PREFACE: THE impendency of constitutional conventions in Illinois, Indiana, Massachusetts, Nebraska and New Hampshire, has stirred up a vast amount of legal and lay discussion as to the nature and powers of such bodies. The Illinois, Nebraska and New Hampshire conventions are expressly authorized by the constitutions of those States. But the Indiana and Massachusetts conventions, not being so authorized, are generally regarded as being revolutionary, and are considered b...

Read More
  • Cover Image

Uncle Christian's Inheritance

By: Erckmann?Chatrian

Excerpt: When my excellent uncle Christian Haas, burgomaster of Lauterbach, died, I had a good situation as maitre de chapelle, or precentor, under the Grand Duke Yen Peter, with a salary of fifteen hundred florins, notwithstanding which I was a poor man still. Uncle Christian knew exactly how I was situated, and yet had never sent me a kreutzer. So when I learned that he had left me owner of two hundred acres of rich land in orchards and vineyards, a good bit of woodlan...

Read More
  • Cover Image

The Problem of the Broken Bracelet

By: Jacques Futrelle

Excerpt: THE girl in the green mask leaned against the foot of the bed and idly fingered a revolver which lay in the palm of her daintily gloved hand. The dim glow of the night lamp enveloped her softly, and added a sinister glint to the bright steel of the weapon. Cowering in the bed was another figure the figure of a woman. Sheets and blankets were drawn up tightly to her chin, and startled eyes peered anxiously, as if fascinated, at the revolver. Now please don?t scre...

Read More
  • Cover Image

The Ballad of the Harp-Weaver

By: Edna Saint Vincent Millay

SON, said my mother, When I was knee-high, You've need of clothes to cover you, And not a rag have I. There's nothing in the house To make a boy breeches, Nor shears to cut a cloth with Nor thread to take stitches.

Read More
  • Cover Image

What's in a Name

By: Aleister Crowley

Excerpt: Writing as Edward Kelly Simon Iff was a magician. A magician is a superstitious idiot. Therefore, Simon Iff, travelling to America, carried nothing but a convenient handbag. Why? To carry more, said he, is to pretend that America is a long way away. This would be an insult to the ghost of Robert Stephenson, I do not mean Robert Louis Stevenson. It is not safe to insult ghosts.

Read More
  • Cover Image

At Sunwich Port

By: William Wyman Jacobs

Excerpt: Chapter One. The ancient port of Sunwich was basking in the sunshine of a July afternoon. A rattle of cranes and winches sounded from the shipping in the harbour, but the town itself was half asleep. Somnolent shopkeepers in dim back parlours coyly veiled their faces in red handkerchiefs from the too ardent flies, while small boys left in charge noticed listlessly the slow passing of time as recorded by the church clock. It is a fine church, and Sunwich is proud...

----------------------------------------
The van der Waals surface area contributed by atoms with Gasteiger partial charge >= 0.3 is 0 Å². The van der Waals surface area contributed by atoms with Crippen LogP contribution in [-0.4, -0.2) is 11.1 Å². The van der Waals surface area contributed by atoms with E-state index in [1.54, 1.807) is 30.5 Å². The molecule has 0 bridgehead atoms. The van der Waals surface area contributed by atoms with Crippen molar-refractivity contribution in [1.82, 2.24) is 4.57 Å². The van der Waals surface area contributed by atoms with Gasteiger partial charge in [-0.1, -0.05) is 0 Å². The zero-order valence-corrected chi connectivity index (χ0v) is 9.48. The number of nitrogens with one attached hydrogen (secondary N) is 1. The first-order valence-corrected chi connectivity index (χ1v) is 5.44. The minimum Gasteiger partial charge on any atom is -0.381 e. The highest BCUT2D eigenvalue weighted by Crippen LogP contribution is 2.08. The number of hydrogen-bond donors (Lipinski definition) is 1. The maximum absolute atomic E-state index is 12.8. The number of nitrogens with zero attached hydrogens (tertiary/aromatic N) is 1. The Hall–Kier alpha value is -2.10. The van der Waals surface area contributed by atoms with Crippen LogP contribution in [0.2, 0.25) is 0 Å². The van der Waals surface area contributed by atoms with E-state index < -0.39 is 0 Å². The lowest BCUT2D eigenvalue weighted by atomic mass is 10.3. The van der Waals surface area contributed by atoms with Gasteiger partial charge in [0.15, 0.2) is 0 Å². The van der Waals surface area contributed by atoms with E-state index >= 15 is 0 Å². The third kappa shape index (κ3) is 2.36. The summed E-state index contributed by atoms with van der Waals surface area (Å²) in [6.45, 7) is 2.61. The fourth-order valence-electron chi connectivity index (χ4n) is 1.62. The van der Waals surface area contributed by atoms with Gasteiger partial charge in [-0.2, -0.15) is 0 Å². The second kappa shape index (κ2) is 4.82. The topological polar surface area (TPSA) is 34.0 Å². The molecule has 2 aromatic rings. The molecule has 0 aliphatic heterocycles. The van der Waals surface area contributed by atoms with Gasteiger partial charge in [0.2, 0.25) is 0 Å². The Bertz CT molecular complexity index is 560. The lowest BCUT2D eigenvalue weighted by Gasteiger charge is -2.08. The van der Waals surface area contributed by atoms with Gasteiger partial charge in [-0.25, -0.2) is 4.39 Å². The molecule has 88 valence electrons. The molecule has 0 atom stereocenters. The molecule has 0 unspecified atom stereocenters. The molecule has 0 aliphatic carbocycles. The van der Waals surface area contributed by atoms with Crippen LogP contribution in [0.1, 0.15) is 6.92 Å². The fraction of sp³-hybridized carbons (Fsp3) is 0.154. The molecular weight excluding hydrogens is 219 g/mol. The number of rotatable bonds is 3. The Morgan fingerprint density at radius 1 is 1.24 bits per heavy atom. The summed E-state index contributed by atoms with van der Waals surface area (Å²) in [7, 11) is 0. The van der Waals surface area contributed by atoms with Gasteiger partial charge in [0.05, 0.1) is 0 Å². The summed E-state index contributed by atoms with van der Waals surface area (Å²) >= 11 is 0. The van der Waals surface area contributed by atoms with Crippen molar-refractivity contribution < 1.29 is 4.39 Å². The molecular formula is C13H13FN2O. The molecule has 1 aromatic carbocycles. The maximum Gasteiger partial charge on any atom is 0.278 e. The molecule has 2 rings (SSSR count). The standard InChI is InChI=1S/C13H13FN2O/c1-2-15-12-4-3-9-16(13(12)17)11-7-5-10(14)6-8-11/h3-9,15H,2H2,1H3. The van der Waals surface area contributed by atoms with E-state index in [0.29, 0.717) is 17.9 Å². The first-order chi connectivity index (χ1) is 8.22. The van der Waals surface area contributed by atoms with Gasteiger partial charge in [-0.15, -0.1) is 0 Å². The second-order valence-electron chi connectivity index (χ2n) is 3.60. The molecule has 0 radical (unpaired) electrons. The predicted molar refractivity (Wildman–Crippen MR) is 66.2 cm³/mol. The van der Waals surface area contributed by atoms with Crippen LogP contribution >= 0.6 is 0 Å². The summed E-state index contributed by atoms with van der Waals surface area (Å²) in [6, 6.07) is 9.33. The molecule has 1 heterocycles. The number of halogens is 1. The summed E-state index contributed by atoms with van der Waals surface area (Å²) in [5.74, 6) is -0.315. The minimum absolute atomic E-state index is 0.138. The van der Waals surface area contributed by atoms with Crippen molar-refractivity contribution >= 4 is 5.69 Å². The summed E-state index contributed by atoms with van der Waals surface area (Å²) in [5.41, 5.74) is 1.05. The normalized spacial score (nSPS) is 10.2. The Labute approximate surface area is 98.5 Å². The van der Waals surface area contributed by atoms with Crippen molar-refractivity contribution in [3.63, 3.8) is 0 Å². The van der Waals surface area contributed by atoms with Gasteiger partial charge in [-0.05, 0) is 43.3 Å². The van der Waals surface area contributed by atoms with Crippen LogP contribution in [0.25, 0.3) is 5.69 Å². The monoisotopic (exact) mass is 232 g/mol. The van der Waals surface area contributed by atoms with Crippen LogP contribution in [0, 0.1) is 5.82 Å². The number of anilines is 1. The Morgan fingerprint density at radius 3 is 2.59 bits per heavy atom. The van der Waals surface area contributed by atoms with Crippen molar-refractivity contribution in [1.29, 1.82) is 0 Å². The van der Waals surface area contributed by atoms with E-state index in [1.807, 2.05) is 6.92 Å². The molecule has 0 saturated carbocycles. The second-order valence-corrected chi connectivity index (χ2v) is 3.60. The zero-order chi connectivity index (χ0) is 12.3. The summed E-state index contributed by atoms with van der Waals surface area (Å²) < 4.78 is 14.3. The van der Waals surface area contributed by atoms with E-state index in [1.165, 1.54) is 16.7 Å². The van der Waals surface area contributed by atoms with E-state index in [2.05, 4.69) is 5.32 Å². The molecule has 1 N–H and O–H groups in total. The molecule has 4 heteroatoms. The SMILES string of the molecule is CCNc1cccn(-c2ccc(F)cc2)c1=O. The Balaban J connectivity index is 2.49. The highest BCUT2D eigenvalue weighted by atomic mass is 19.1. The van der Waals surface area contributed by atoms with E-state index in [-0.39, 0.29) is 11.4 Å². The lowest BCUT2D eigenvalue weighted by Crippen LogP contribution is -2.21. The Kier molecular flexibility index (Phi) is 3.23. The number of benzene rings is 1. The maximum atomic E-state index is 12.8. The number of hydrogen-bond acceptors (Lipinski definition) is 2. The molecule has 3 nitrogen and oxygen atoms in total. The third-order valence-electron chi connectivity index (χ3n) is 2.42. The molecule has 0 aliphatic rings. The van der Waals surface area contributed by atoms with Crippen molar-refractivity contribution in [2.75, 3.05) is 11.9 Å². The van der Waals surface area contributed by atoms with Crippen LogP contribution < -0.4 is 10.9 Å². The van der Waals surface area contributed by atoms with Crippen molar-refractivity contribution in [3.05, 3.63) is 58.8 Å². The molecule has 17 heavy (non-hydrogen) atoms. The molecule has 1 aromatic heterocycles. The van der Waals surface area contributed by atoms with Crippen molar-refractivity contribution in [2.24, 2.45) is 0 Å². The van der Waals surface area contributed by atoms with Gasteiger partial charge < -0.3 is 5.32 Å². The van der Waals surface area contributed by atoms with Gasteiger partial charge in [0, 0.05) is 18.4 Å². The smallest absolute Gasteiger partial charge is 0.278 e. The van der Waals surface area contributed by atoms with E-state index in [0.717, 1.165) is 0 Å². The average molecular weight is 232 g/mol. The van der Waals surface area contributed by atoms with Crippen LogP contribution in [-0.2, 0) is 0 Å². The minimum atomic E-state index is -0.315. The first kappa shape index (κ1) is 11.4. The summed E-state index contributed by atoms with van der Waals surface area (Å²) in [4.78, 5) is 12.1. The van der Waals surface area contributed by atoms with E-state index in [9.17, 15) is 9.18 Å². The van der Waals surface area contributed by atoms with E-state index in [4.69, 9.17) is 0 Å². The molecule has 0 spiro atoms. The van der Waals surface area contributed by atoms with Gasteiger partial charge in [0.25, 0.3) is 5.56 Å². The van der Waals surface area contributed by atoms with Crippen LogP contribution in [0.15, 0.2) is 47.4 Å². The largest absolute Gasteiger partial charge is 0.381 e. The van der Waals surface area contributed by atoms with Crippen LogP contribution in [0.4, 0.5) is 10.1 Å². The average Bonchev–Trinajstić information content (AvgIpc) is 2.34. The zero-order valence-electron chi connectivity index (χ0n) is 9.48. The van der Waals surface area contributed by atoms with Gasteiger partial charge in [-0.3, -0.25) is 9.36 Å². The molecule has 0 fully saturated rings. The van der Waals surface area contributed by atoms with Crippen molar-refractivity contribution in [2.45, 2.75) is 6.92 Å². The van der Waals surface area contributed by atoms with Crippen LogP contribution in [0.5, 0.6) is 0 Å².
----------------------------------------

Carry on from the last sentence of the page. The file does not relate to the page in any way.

Read More
  • Cover Image

J. Cole

By: Emma Gellibrand

Excerpt: ?Wich i hav seed in the paper a page Boy wanted, and begs to say J. Cole is over thertene, and I can clene plate, wich my brutther is under a butler and lernd me, and I can wate, and no how to clene winders and boots. J. Cole opes you will let me cum. I arsks 8 and all found. if you do my washin I will take sevven. J. Cole will serve you well and opes to giv sattisfaxshun. i can cum tomorrer.

Read More
  • Cover Image

John C. Calhoun's Remarks to the Senate of the United States

By: John C. Calhoun

At the last session of Congress, it was avowed on all sides that the public debt, as to all practical purposes, was in fact paid, the small surplus remaining being nearly covered by the money in the Treasury and the bonds for duties which had already accrued; but with the arrival of this event our last hope was doomed to be disappointed. After a long session of many months, and the most earnest effort on the part of South Carolina and the other Southern States to obtain ...

Read More
  • Cover Image

The Pirate City

By: R.M. Ballantyne

Excerpt: Chapter One. Opens the Tale. Some time within the first quarter of the present nineteenth century, a little old lady?some people would even have called her a dear little old lady?sat one afternoon in a high?backed chair beside a cottage window, from which might be had a magnificent view of Sicilian rocks, with the Mediterranean beyond. The Pirate City 1 This little old lady was so pleasant in all respects that an adequate description of her is an impossibility. ...

Read More
  • Cover Image

On the Gait of Animals

By: Aristotle

WE have now to consider the parts which are useful to animals for movement in place (locomotion); first, why each part is such as it is and to what end they possess them; and second, the differences between these parts both in one and the same creature, and again by comparison of the parts of creatures of different species with one another. First then let us lay down how many questions we have to consider...

Read More
 
1
|
2
|
3
Records: 1 - 20 of 45 - Pages: 



Copyright © World Library Foundation. All rights reserved. eBooks from World Library are sponsored by the World Library Foundation,
a 501c(4) Member's Support Non-Profit Organization, and is NOT affiliated with any governmental agency or department.